There are a lot of complications that arise when you buy a second home — be it for vacation or as a rental property. Fortunately, you can combine two home insurance policies on a single plan. But you can't simply add a second home to the first insurance plan.
Here's what you need to know:
- Insurers will typically see a vacation home as exceptionally risky. This is because, for most of the year, that home is not going to be occupied. If something goes wrong — such as a break-in, a broken pipe or a small fire — there's not going to be anyone there to deal with it. So, as a rule, your vacation home is going to cost more to insure than your regular domicile.
- If you rent your second home out, that may offset the concern over an unoccupied home. But it brings a number of risks that you wouldn't be covering on a home that you were living in yourself. Again, the insurance needs of this second home will be very different than the needs of your primary home.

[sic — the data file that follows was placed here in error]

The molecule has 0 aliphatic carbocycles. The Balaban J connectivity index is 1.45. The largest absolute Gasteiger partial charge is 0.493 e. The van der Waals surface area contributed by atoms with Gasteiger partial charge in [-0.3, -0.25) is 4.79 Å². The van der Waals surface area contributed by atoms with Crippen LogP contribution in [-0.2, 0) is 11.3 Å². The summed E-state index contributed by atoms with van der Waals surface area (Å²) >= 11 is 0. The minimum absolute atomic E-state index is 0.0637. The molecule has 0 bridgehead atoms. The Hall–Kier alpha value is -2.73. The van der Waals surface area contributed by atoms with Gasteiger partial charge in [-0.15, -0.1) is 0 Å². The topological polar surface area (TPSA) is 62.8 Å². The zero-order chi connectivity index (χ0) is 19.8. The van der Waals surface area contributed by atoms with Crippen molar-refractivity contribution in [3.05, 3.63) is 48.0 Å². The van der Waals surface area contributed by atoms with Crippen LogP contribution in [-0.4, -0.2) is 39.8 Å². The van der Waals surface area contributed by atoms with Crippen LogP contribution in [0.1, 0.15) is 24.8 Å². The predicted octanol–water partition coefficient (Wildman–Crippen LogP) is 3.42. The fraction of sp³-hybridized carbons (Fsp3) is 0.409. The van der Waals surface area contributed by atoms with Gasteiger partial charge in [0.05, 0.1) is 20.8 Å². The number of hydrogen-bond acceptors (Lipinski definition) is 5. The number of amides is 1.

- If your second home is in another state, your insurance company might not even cover the area in the first place.
- A home built from the same blueprint with identical property inside will be subject to different hazards, even if the two homes are only a few miles apart. Flooding and fire risk can be dramatically different — even in different corners of the same neighborhood.
So, there's no way to simply plug a second home into an existing policy. Every home insurance plan is specifically designed around the home that it covers. However, it is easy to call your insurer and have both homes covered with a single monthly payment.
There's no way to cover two homes with the exact same policy. But you can consolidate two policies, so that you only have one bill to pay. This should make for easier bookkeeping.